Dako, Pfizer Ink Arrangement to Advance Companion Diagnostics
Agilent subsidiary Dako has inked an agreement with Pfizer to collaborate on multiple projects in the field of companion diagnostics.
The terms of the agreement cover "various collaboration projects" spanning research, development, commercialization, and advisory services related to companion tests.
John Hubbard, senior VP of development operations at Pfizer said in a statement that Dako will support Pfizer's efforts to advance precision medicine with help of companion diagnostics.
Pfizer received approval from the US Food and Drug Administration in 2011 for a personalized non-small cell lung cancer drug, Xalkori, which is indicated only for those patients with ALK-positive tumors. Pfizer worked with Abbott to develop an FDA-approved companion test that gauges which patients harbor ALK positive tumors (PGx Reporter 9/7/2011).
Pfizer has said that it is working on personalizing other drugs. Financial terms of the agreement were not disclosed.
Dako, purchased by Agilent for $2.2 billion last year, has a number of similar agreements with drug developers around companion diagnostics development. Dako has publicly announced companion diagnostic development deals with Genentech, Amgen, AstraZeneca, Bristol-Myers Squibb, and Eli Lilly.
New Study Backs Utility of MDxHealth's ConfirmMDx Prostate Cancer Test
Results from a study published in the March issue of the Journal of Urology showed that MDxHealth's ConfirmMDx test could accurately identify 64 percent of the prostate cancer-free men who could safely avoid a repeat biopsy with a negative predictive value of 90 percent.
The study, called MATLOC, also found that ConfirmMDX correctly identified 68 percent of men who had undetected prostate cancer when they had their last histopathologically negative biopsy. When these men had a repeat biopsy they found they had cancer that required aggressive treatment.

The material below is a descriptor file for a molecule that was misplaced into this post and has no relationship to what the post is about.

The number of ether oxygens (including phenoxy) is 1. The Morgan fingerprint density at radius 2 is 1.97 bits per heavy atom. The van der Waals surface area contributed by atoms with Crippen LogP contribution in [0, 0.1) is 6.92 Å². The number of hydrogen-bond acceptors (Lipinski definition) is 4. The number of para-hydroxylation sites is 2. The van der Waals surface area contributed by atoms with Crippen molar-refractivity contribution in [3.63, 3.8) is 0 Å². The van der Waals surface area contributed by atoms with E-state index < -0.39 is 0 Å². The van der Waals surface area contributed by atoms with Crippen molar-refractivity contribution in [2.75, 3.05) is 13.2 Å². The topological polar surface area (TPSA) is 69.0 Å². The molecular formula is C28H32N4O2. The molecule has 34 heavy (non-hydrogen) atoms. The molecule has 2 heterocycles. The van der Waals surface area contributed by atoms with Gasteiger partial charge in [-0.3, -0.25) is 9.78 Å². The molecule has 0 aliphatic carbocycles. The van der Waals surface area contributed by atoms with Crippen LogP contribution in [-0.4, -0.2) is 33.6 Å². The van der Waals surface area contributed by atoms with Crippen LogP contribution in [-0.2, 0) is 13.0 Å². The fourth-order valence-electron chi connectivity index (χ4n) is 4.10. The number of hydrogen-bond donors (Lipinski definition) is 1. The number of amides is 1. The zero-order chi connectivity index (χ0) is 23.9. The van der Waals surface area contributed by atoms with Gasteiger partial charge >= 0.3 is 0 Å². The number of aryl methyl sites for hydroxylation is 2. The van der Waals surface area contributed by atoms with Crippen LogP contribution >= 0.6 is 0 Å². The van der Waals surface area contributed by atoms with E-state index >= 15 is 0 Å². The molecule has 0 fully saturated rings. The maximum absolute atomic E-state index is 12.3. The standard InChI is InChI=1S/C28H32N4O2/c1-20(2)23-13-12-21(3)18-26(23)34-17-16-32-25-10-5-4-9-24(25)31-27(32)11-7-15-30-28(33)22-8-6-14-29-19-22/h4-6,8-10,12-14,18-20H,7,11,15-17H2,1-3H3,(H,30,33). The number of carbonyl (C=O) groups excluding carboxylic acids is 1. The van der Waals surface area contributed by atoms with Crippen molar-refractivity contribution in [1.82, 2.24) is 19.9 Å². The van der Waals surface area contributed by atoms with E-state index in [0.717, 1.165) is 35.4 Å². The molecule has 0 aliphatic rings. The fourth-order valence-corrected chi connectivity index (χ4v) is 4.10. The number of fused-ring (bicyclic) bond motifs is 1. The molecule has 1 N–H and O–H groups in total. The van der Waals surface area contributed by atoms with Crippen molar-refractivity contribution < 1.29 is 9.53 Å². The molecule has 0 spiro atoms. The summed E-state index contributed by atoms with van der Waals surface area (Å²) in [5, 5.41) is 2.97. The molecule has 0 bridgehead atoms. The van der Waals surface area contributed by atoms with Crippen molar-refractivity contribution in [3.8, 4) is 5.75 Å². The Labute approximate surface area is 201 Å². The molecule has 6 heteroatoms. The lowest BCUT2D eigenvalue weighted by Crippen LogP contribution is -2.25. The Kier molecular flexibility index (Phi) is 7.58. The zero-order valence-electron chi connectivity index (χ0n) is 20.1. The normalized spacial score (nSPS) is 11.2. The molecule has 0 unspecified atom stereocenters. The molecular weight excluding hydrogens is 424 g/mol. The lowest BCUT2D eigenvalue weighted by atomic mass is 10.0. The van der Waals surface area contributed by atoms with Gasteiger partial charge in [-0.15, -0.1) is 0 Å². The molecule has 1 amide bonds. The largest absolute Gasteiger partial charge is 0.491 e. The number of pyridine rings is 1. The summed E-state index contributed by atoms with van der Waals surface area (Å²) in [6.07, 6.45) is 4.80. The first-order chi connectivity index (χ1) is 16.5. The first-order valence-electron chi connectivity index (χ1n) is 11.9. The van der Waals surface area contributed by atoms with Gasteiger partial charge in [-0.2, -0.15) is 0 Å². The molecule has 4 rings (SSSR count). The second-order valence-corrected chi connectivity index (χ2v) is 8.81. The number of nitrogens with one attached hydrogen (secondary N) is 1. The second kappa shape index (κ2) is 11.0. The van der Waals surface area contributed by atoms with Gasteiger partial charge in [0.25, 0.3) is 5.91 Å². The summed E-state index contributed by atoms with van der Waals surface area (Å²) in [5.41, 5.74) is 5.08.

Currently the standard approach for prostate cancer detection is through a prostate biopsy, where healthcare providers collect ten to 12 needle core biopsy samples. However, this procedure samples less than 1 percent of the patient's prostate.
According to MDxHealth, ConfirmMDx is a test that detects an epigenetic "field effect" or "molecular halo" around a cancer lesion that can be present despite it appearing normal under a microscope. MDxHealth has launched the test as a tool to help urologists determine whether prostate cancer-free men can avoid biopsies and if high risk patients need repeat biopsies and aggressive treatment.
In the blinded, multicenter trial, researchers from the University of Edinburgh Urological Cancer Group and elsewhere analyzed 483 archived negative biopsy samples from men at high risk of prostate cancer with the ConfirmMDx assay, and compared the results to the detection rate according to repeat biopsies in those patients within 30 months.
"In a multivariate model, correcting for age, [prostate-specific antigen test], [digital rectal exam] and histopathological characteristics of the first biopsy, the ConfirmMDx assay proved to be the most significant, independent predictor of patient outcome with an odds ratio of 3.17 (95 percent confidence intervals) along with atypical cells in the first biopsy," MDxHealth said in a statement announcing the results from MATLOC.
With data from MATLOC, MDxHealth is hoping to market ConfirmMDx as a tool that urologists can use to more accurately diagnose prostate cancer patients. The company estimates that more than 650,000 men in the US receive a negative prostate biopsy result each year, but approximately 25 percent of them still have occult prostate cancer.